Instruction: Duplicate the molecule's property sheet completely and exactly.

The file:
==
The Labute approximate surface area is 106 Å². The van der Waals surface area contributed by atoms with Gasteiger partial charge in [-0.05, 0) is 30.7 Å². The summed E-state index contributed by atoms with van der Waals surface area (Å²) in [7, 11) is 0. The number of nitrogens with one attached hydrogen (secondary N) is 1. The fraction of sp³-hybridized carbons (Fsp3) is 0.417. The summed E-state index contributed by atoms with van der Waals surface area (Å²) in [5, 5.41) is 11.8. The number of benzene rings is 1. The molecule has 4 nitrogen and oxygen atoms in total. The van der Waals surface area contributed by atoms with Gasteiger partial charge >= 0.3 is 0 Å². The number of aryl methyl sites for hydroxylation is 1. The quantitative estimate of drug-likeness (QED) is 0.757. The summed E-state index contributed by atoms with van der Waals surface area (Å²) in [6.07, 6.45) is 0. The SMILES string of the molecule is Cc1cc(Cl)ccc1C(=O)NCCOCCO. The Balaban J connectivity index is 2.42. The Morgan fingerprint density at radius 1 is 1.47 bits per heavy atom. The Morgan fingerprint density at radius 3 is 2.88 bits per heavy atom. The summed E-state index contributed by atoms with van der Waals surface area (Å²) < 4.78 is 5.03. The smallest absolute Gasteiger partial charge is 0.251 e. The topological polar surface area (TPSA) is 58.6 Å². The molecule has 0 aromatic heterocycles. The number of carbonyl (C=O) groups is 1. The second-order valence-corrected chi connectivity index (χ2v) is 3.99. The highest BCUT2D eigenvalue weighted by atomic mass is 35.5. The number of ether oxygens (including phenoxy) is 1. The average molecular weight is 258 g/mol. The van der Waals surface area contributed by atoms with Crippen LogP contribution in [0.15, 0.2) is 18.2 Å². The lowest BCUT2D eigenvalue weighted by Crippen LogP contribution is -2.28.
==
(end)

The Labute approximate surface area is 106 Å². The van der Waals surface area contributed by atoms with Gasteiger partial charge in [-0.05, 0) is 30.7 Å². The summed E-state index contributed by atoms with van der Waals surface area (Å²) in [7, 11) is 0. The number of nitrogens with one attached hydrogen (secondary N) is 1. The fraction of sp³-hybridized carbons (Fsp3) is 0.417. The summed E-state index contributed by atoms with van der Waals surface area (Å²) in [5, 5.41) is 11.8. The number of benzene rings is 1. The molecule has 4 nitrogen and oxygen atoms in total. The van der Waals surface area contributed by atoms with Gasteiger partial charge >= 0.3 is 0 Å². The number of aryl methyl sites for hydroxylation is 1. The quantitative estimate of drug-likeness (QED) is 0.757. The summed E-state index contributed by atoms with van der Waals surface area (Å²) in [6.07, 6.45) is 0. The SMILES string of the molecule is Cc1cc(Cl)ccc1C(=O)NCCOCCO. The Balaban J connectivity index is 2.42. The Morgan fingerprint density at radius 1 is 1.47 bits per heavy atom. The Morgan fingerprint density at radius 3 is 2.88 bits per heavy atom. The summed E-state index contributed by atoms with van der Waals surface area (Å²) < 4.78 is 5.03. The smallest absolute Gasteiger partial charge is 0.251 e. The topological polar surface area (TPSA) is 58.6 Å². The molecule has 0 aromatic heterocycles. The number of carbonyl (C=O) groups is 1. The second-order valence-corrected chi connectivity index (χ2v) is 3.99. The highest BCUT2D eigenvalue weighted by atomic mass is 35.5. The number of ether oxygens (including phenoxy) is 1. The average molecular weight is 258 g/mol. The van der Waals surface area contributed by atoms with Crippen LogP contribution in [0.15, 0.2) is 18.2 Å². The lowest BCUT2D eigenvalue weighted by Crippen LogP contribution is -2.28.